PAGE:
|Can you spot the overlooked offensive star in this photo? (Brian Garfinkel/Getty Images)|
With all the attention being paid to John Buck's torrid start, another Met's offensive performance has gone under the radar. But his start is just as noteworthy as Buck's.
Daniel Murphy has always been a great contact hitter, lashing doubles at a rate never before seen by a left-handed hitter in Mets history. Nearly one-quarter of his 481 career hits have gone for two bases. But what he's done over his first ten games this season is proving that Murphy is more than just a 180-foot specialist.
After not hitting his first home run last year until June 27, Murphy has produced two bombs this year. And bombs is the correct term, as his first homer traveled 407 feet and his second sailed 428 feet. The latter home run is the longest hit by a Met this year. Perhaps SNY's Gary Cohen and Ron Darling said it best after Murphy's second blast, when Cohen opined that "he has hit the ball to some places in the ballpark that are not often visited" and Darling added that "this is where the Ike Davis(es) and the Lucas Dudas go."
Murphy has also become a top run producer on the Mets. After never surpassing 65 RBIs or 62 runs scored in any of his previous four seasons in the big leagues, Murphy has driven in ten runs and has crossed the plate ten times in his first ten games. Murphy is one of only two players in the National League (Cincinnati's Brandon Phillips is the other) to have already reached double digits in both categories. His 10 RBIs are tied for third in the NL and his 10 runs scored place him in a second place tie, just one behind league leader Matt Carpenter.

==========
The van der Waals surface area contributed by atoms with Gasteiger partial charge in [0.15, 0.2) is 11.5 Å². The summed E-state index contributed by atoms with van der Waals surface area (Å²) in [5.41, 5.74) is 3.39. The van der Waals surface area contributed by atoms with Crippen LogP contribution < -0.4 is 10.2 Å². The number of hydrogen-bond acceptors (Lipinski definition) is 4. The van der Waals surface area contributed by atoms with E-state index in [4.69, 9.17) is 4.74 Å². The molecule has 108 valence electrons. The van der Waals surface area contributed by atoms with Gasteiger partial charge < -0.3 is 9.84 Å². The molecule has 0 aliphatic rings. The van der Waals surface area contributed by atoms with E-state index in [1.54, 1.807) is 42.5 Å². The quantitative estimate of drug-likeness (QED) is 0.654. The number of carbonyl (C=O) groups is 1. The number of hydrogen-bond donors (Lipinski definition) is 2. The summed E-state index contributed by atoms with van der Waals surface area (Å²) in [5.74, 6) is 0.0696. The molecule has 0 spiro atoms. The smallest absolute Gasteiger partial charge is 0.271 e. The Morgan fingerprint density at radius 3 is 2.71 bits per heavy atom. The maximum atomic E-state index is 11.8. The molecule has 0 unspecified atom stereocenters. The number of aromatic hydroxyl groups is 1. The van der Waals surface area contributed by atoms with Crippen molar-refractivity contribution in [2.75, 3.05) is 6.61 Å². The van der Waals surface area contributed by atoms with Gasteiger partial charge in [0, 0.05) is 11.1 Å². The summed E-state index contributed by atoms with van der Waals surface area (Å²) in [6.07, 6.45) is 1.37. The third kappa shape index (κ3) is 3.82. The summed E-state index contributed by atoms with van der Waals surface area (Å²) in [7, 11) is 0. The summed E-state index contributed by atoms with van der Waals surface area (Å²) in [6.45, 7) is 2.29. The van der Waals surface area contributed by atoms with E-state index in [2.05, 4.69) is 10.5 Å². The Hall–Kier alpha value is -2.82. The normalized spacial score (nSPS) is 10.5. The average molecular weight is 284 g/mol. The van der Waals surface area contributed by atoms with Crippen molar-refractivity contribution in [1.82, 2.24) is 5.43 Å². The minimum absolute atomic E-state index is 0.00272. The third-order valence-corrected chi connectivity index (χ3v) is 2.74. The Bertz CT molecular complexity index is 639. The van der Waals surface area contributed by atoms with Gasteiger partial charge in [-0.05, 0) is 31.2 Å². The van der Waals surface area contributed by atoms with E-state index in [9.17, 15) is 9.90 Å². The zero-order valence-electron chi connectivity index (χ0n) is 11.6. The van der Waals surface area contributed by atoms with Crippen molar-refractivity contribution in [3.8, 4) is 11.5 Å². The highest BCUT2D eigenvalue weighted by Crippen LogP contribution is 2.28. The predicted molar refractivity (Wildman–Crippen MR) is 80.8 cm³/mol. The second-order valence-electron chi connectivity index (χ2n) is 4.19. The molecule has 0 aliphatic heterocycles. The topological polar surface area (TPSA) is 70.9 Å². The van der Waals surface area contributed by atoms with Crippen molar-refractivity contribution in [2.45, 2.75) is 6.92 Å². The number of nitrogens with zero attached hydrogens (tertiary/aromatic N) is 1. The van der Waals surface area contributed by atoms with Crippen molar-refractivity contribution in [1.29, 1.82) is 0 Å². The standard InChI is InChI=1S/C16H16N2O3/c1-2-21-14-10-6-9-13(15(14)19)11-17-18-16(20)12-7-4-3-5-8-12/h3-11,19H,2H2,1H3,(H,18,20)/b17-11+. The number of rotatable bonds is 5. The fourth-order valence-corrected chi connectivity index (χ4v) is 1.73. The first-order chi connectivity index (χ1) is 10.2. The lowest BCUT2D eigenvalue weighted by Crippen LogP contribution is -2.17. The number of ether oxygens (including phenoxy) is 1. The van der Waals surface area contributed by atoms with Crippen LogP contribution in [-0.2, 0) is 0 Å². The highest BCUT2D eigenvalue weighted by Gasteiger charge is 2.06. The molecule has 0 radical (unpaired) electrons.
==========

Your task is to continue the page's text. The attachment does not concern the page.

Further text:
The Mets' second baseman is all over the National League leaderboard. He is eighth in the league in batting average (.368), fifth in slugging percentage (.711), sixth in OPS (1.115), tied for sixth in hits (14), sixth in total bases (27) and tied for second in extra-base hits (8). But just because he's added new facets to his offensive game doesn't mean Murphy has forgotten what got him to this level in the first place. That's right, Mets fans. The man affectionately referred to by a certain Twitter user as "Daniel Murphy, Doubles Machine" can still rack up two-baggers, as evidenced by his league-leading five doubles.
Daniel Murphy, Doubles Machine!#Mets #DMDM
— Ed Leyro (@Studi_Metsimus) April 13, 2013
Daniel Murphy is one of the best doubles hitters in Mets history. His 120 two-base hits are 18th all-time in club annals despite having fewer than 1,800 career plate appearances. Every other Met with at least 100 doubles needed at least 1,900 plate appearances to accomplish their career totals. (Lenny Dykstra is the only other Met with at least 100 doubles who ended his Met career with less than 2,000 plate appearances, but he "only" had 104 doubles in 1,908 plate appearances as a Met - 16 fewer two-base hits than Daniel Murphy has already produced in 124 fewer trips to the plate.)
But Murphy is becoming more than just a doubles machine. He is becoming a solid run producer. He is getting on base at an incredible rate. He is driving the ball with authority. And he's doing this with all the focus being placed on John Buck.
Daniel Murphy has been a Met since August 2008, making him the longest-tenured player currently on the 25-man roster not named David Wright. But despite his many years of service to the franchise, he has played mostly in the shadows of other offensive stars. This year is no exception. His hot start, however, is giving us an indication that Murphy is about to break free from the shadows that have hidden his offensive talents throughout his entire career.
The National League is about to realize that Daniel Murphy is one heck of a baseball player. Opposing pitchers don't need to be informed of this transition. Murphy's bat has already let them know.